“Another car bomb killed eight people and injured 20 Thursday (last week) in the Muraidy market of Sadr City, east of Baghdad, although the Mehdi army (the militia of Muqtada al-Sadr) provides strict protection to the city,” the officer said. “There is no security in this country any more.”

Unidentified bodies of Iraqis killed by militias continue to appear in Baghdad and other Iraqi cities. The Iraqi government has issued instructions to all security and health offices not to give out the body count to the media. Dozens of bodies are found every day across Baghdad, residents say. Morgue officials confirm this.

“We are not authorised to issue any numbers, but I can tell you that we are still receiving human bodies every day; the men have no identity on them,” a doctor at the Baghdad morgue told IPS. “The bodies that have signs of torture are the Sunnis killed by Shia militias; those with a bullet in the head are usually policemen, translators or contractors who worked for the Americans.”

The “surge” of 30,000 additional troops came to Iraq, mostly Baghdad, in February of last year. The total current number of U.S. troops in Iraq is approximately 157,000. They were sent to end violence, and with a declared aim of helping political reconciliation.

But where peace of sorts has descended in Baghdad, Iraq’s capital city of six million (in a population of 25 million), it comes from a partitioning of people along sectarian lines. The Iraqi Red Crescent reports that one in four residents has been driven out of their homes by death squads, or by the “surge”.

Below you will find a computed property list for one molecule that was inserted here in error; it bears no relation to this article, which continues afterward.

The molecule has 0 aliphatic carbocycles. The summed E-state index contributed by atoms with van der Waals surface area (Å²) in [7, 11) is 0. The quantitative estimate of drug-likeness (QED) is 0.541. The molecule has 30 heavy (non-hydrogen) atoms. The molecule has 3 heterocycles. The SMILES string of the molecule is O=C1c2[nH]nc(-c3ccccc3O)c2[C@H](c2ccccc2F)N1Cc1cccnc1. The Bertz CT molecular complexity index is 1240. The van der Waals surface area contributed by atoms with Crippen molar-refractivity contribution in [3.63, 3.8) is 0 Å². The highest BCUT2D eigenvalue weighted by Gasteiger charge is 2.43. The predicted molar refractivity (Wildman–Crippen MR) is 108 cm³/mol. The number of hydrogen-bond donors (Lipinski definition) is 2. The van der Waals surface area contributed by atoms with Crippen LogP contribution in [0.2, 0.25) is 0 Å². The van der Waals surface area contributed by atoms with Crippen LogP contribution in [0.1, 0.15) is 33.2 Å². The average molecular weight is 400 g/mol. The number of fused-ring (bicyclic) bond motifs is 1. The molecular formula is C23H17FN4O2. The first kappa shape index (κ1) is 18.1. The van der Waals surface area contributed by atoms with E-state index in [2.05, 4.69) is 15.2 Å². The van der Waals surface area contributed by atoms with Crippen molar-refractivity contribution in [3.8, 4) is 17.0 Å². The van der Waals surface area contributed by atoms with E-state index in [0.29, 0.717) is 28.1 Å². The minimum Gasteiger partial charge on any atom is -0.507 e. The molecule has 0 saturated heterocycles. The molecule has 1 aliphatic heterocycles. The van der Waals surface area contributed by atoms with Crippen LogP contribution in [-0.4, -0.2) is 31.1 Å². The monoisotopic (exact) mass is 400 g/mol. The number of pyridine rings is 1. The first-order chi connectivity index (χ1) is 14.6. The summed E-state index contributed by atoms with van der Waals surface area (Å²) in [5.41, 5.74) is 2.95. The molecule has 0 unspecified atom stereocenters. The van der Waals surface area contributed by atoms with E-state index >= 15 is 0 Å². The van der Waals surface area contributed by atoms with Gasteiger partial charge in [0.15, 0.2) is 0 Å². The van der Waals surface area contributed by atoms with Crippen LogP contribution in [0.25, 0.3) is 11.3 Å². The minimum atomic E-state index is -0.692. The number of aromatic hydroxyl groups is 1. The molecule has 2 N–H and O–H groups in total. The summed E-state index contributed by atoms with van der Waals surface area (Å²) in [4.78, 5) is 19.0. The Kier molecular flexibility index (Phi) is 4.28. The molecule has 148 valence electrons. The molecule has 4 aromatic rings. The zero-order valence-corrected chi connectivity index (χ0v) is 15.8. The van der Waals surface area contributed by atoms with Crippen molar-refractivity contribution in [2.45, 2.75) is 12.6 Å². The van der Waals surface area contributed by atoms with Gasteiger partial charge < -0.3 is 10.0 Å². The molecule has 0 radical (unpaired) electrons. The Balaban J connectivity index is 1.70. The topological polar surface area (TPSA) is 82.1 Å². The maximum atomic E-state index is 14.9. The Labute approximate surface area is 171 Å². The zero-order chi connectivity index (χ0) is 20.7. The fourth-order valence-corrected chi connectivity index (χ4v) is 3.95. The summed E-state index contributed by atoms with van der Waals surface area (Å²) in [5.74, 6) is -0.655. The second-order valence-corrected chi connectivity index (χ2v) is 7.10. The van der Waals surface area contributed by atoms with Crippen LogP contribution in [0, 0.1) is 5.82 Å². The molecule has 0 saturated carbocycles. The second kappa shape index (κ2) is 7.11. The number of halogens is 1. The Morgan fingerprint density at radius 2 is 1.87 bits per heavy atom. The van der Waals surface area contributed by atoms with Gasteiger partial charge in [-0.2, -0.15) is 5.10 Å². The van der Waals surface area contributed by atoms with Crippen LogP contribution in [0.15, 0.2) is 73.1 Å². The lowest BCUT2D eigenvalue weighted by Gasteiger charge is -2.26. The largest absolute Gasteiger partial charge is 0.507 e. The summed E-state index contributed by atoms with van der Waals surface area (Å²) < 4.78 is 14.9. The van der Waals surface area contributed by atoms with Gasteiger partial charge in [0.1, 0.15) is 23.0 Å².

According to an Iraqi Red Crescent report titled ‘The Internally Displaced People in Iraq’ released Jan. 27, 1,364,978 residents of Baghdad have been displaced.

The Environment News Service reported Jan. 7 that “many of the capital’s once mixed areas have become either purely Sunni or Shia after militias forced families out for belonging to the other religious branch of Islam.”

Some of the eerie calm in areas of Baghdad comes because togetherness has ended. Sunnis and Shias who lived together for generations are now partitioned. This is not the peace many Iraqis were looking for, surge or no surge.

On Jan. 8, UNHCR spokesperson Ron Redmond announced that there were at least 2.2 million Iraqis internally displaced within the country, and that at least another two million had fled the country altogether. This, no doubt, would make many areas quieter.